We asked Maria to tell us about her work in the Laboratory of Non-Parasitic Diseases, Soil Resources and Geoinformatics, her role in CypruSaves project, and her thoughts on the adoption of Smart Farming Technology by farmers.
CAN YOU TELL US A BIT ABOUT YOUR ORGANISATION AND YOUR INVOLVEMENT IN THE OPEN CALL 2 (OC2) PILOT FUNDED UNDER THE DEMETER PROJECT?
I am the Research Director in the Benaki Phytopathological Institute (BPI) and Head of the Laboratory of Non-Parasitic Diseases, Soil Resources and Geoinformatics. BPI is a legal entity and a research body supervised by the Ministry of Rural Development and Food in Greece. Since its foundation in 1929, BPI has developed a series of scientific activities and specialties to address the modern needs and requirements of the agricultural sector in Greece and in Europe.
The lab develops innovative approaches for soil protection against desertification in Mediterranean countries, sustainable use of resources in agriculture, minimisation of chemical inputs in major crops, identification of non-parasitic plant diseases, protection of the agricultural environment, management of agricultural waste, greenhouse gases reduction from agriculture, methodologies for GHGs estimation and measurement, water and waste footprint of agribusinesses. In addition, lab research is conducted in precision agriculture, remote sensing, monitoring of soils and crops with UAVs (drones), Geographical Information Systems (GIS) and geostatistical spatial analysis. The lab has substantial experience in platforms and digital tools design.
My involvement in the OC2 is in the areas of modelling and the development of the algorithms for water footprint estimation, as well as other digital services to vine farmers, e.g. plant enemies early detection, fertilization, etc. which will be provided by the CypruSaves platform.
WHAT TECHNOLOGY ARE YOU DEVELOPING AND HOW IS IT BEING USED BY FARMERS?
CupruSaves works with farmers who cultivate grapes in Cyprus and will develop a platform to include DEMETER enablers conform to the particularities of the wine sector in Cyprus. The farmers will be provided with the appropriate tools (a platform and a mobile app) and knowledge to be in a position to 1) work with improved IT tools for field management, in terms of water, nutrients, pesticides and soil properties; 2) calculate the water requirements of their crops and develop the irrigation plan accordingly; (3) estimate the three components of the water footprint of all processes (green, blue and grey water); (4) combine and assess data gathered from sensors, meteorological stations, and project tools to properly adjust their practices; and (5) exploit communication features to share data, knowledge, information and practices between the members of their cluster and with external consultants, experts advisors, even with consumers/clients to prove their products quality and the level of production sustainability.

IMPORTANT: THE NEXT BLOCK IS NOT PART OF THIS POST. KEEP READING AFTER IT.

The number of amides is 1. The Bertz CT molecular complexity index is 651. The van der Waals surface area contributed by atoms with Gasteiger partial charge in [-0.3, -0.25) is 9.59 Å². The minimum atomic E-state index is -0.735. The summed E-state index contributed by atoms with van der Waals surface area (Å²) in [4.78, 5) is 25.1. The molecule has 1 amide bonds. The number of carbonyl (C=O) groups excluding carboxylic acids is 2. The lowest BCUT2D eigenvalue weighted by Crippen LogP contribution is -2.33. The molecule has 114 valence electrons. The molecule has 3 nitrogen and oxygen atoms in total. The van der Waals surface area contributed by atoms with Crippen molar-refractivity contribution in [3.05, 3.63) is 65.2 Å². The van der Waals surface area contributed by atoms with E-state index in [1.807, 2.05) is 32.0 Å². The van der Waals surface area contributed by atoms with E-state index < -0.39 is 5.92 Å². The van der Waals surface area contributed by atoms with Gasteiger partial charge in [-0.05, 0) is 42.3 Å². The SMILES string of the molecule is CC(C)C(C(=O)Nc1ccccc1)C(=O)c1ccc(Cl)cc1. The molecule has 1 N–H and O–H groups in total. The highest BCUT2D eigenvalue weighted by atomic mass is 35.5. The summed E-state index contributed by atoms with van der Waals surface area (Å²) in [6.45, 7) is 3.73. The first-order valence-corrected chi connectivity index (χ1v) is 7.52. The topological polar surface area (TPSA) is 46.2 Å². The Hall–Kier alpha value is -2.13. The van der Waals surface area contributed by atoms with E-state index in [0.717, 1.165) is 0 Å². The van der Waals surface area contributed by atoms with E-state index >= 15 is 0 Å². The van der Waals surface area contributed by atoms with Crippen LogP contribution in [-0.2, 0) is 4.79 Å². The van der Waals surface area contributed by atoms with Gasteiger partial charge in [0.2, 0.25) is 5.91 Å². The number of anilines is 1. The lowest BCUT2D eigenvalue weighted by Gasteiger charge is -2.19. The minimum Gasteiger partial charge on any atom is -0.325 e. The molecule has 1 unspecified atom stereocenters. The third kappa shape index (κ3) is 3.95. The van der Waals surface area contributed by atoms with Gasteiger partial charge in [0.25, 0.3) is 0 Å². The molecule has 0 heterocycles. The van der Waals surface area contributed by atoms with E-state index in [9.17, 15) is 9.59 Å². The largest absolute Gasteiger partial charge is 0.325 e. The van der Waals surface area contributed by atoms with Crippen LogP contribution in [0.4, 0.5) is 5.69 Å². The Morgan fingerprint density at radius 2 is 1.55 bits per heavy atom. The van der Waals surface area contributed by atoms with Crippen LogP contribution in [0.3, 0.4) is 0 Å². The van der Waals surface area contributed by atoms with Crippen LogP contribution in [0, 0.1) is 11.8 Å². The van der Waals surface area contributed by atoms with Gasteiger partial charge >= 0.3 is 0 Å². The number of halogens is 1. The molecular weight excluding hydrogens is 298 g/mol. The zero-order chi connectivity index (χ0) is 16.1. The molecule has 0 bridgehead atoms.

WHAT ARE FARMERS’ BIGGEST CONCERNS WHEN ADOPTING DIGITAL TECHNOLOGIES?
The biggest concerns for the farmers are the cost and their lack of skills in using agri-technologies. Implementing the technologies and understanding their outputs makes them nervous, along with the lack of control of operational costs when adopting the outputs of the new technologies. The majority of farmers prefer an agronomist to propose a solution and explain the impact the solution can have instead of trying to understand and implement a digital solution themselves.
WHAT ADVICE WOULD YOU GIVE A FARMER CONSIDERING ADOPTING TECHNOLOGY ON THEIR FARM? WHAT ARE THE BIGGEST DRIVERS IN ENCOURAGING FARMERS TO ADOPT DIGITAL TECHNOLOGIES?
Farmers are professionals who make their living from agriculture, both their job and their passion. A key motivational factor for farmers adopting technologies is to increase their income by, for example, reducing costs from fertilizers, water and materials. Farmers would also consider implementing technology on their farms if it provided a more sustainable approach to their livelihood and agriculture environment. Farmers are open to adopting new approaches for maintaining agricultural environment sustainably, however this will only be achieved if cost saving is at the forefront of technologies.
IF YOU COULD SHARE ONE PIECE OF ADVICE TO PROMOTE GENDER EQUALITY, WHAT WOULD IT BE?
All genders must constantly fight for the position they deserve in the world and most importantly have confidence in themselves. We expect others to accept gender equality, but first and foremost we must not be afraid and assert ourselves with self-confidence.